A Director and Designer, honored with 16 Tony Award nominations for his Broadway sets and/or costumes. Pippin, House of Blue Leaves, and Guys and Dolls won him “Tonys”. Among his twenty films – for such directors as Bob Fosse, Sidney Lumet, Paul Newman, Mike Nichols, Ken Russell, Volcker Schlondorf, and Francois Truffant - Mary Poppins, The Boy Friend, The Wiz and Murder on the Orient Express earned him 5 Academy Award nominations. All That Jazz won him the “Oscar” and Death of a Salesman the “Emmy”. His graphic work consists of book and magazine illustrations; caricatures for such publications as Playbill, Theatre Arts and Vogue; and many posters for Broadway, Off-Broadway and West End shows. He has co-produced shows in London – three in association with legendary Hal Prince. His designs for opera and ballet have been seen at NY’s Metropolitan Opera House, London’s Theatre Royal Convent Garden, and Sadler’s Wells ... as well as throughout Europe and the United States. For the last fifteen years he has been the director - and usually the designer - for acclaimed productions of many plays by Shaw, Wilde and Coward (along with new work and new musicals by both Irish and American authors) at the Irish Repertory Theatre, The Irish Arts Center, The York Theatre, San Diego’s Old Globe, and Sag Harbor’s Bay Street Theatre etc. His most recent directorial achievement was last summer’s celebrated production of Equus for East Hampton’s John Drew Theatre at Guild Hall, starring the remarkable Alec Baldwin. In 1991 he was elected to the Theatre Hall of Fame.
Screenwriter and Director
Credits include Bonnie And Clyde, Kramer vs Kramer, A Place In The Heart.
Paula Brancato, founder and president of the Brancato-Fritsch Company and Brancato Productions, has over twenty years’ experience in global capital raising, corporate finance, filmmaking and music production. A former music industry CFO and Wall Street derivatives expert, Brancato has structured over $300 million in complex financial transactions, raising over $50 million for entertainment projects including the sale of Concerts West to Anschutz Entertainment, development funds for Pretty Dangerous Films and private equity capital for new media companies and independent films. An award-winning filmmaker, published poet, produced playwright and screenwriter, Brancato executive produced the feature film SOMEWHERE IN THE CITY, starring Sandra Bernhard, Bai Ling and Peter Stormare, which won the Karlovy Vary Film Festival. Her film based on HER FATHER’S DAUGHTER won the Houston International Remi Award and Women of Color Film Festivals. Brancato’s most recently published works include Painting Cities and For My Father, which has been nominated for a 2012 Pushcart Prize. Brancato earned her M.B.A. at Harvard Business School, where she was a Godfrey-Cabot fellow. A graduate of Hunter College and the Los Angeles Film School, she also serves as faculty for screenwriting, poetry and The Business of the Business at the University of Southern California and Stony Brook Southampton.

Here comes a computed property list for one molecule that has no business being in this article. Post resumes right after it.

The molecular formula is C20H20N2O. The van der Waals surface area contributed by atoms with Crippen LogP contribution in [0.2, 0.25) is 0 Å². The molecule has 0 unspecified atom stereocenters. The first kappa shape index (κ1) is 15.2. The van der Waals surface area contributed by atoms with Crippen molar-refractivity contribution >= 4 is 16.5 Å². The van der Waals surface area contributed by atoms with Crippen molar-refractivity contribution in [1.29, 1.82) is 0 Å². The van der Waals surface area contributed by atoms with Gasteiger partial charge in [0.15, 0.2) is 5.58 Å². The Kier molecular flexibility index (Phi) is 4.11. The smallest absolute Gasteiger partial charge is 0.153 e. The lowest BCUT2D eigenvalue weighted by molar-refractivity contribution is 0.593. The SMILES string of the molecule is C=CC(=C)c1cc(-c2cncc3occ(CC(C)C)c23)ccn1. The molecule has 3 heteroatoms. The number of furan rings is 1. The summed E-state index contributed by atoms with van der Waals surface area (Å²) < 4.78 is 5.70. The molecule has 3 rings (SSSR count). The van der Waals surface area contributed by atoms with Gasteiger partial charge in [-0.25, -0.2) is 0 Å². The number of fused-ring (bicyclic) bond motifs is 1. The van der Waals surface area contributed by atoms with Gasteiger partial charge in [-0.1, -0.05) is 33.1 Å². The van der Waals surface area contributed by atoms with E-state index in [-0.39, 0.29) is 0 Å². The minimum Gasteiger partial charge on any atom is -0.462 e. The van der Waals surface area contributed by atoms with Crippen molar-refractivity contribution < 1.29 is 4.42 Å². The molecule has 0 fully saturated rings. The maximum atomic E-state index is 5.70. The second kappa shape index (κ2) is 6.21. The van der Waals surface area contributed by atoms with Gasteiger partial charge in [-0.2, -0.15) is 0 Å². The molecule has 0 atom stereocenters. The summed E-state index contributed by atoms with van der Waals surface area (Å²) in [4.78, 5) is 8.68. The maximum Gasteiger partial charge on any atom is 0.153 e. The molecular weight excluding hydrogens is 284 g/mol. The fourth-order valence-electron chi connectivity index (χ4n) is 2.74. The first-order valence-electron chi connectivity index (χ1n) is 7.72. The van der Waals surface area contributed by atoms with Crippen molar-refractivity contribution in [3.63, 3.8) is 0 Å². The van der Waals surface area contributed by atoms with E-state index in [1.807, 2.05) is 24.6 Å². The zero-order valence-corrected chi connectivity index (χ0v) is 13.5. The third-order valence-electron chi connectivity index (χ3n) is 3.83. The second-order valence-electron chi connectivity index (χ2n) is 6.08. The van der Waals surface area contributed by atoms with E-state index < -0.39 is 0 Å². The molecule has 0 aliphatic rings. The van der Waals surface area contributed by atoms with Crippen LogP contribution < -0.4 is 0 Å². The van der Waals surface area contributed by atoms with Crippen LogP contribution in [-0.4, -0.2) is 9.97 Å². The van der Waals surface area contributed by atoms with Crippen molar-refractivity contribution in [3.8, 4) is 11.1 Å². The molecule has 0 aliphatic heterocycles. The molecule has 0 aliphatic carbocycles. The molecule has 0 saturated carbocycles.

Credits include What's Eating Gilbert Grape, Pieces Of April, Dan In Real Life.
Writer and Director
A winner of the Director’s Guild Award, four Emmy Awards and twice nominated for a Writer’s Guild Award, writer and director Mitchell Kriegman began his diverse career as a fiction writer and performance artist. His work has been published in The New Yorker, the National Lampoon, Army Man, Between C&D, New York Press, Glamour and Harper’s Bazaar. In the 1980’s, he joined the team of Saturday Night Live as a short filmmaker and writer. He is well known as the creator and developer of the classic groundbreaking television series “Clarissa Explains It All,” and “Ren and Stimpy,” for Nickelodeon. He also created the classic “Bear in the Big Blue House” and “Book of Pooh” for the Disney Channel and “It’s A Big Big World,” for PBS. He was the executive story editor and developer of numerous other signature television series including “Rugrats”, “Doug,” and “Life with Derek,” among other series. As an independent development executive he has developed series bibles and presentations for brands throughout the entertainment business including Pink Panther (MGM), Dudley the Dragon (Breakout Ent), Bunsen and Beeker (Jim Henson Co), Oscar the Grouch (Sesame Workshop), Teenage Mutant Turtles (Eastman & Laird), Romper Room (Claster Television), Lambchop (Classic Media), Groovy Girls (Big Idea) and others. He has written screenplays for Sony/Columbia Pictures, Walt Disney Pictures, Rogue Pictures, Universal Studios and a Muppet movie for the Jim Henson Company. He wrote the screenplay for Elmo in Grouchland for Columbia Pictures and has written and directed animation, live action, puppetry and hybrid animation in virtually every genre. He holds patents for a variety of hybrid animation techniques.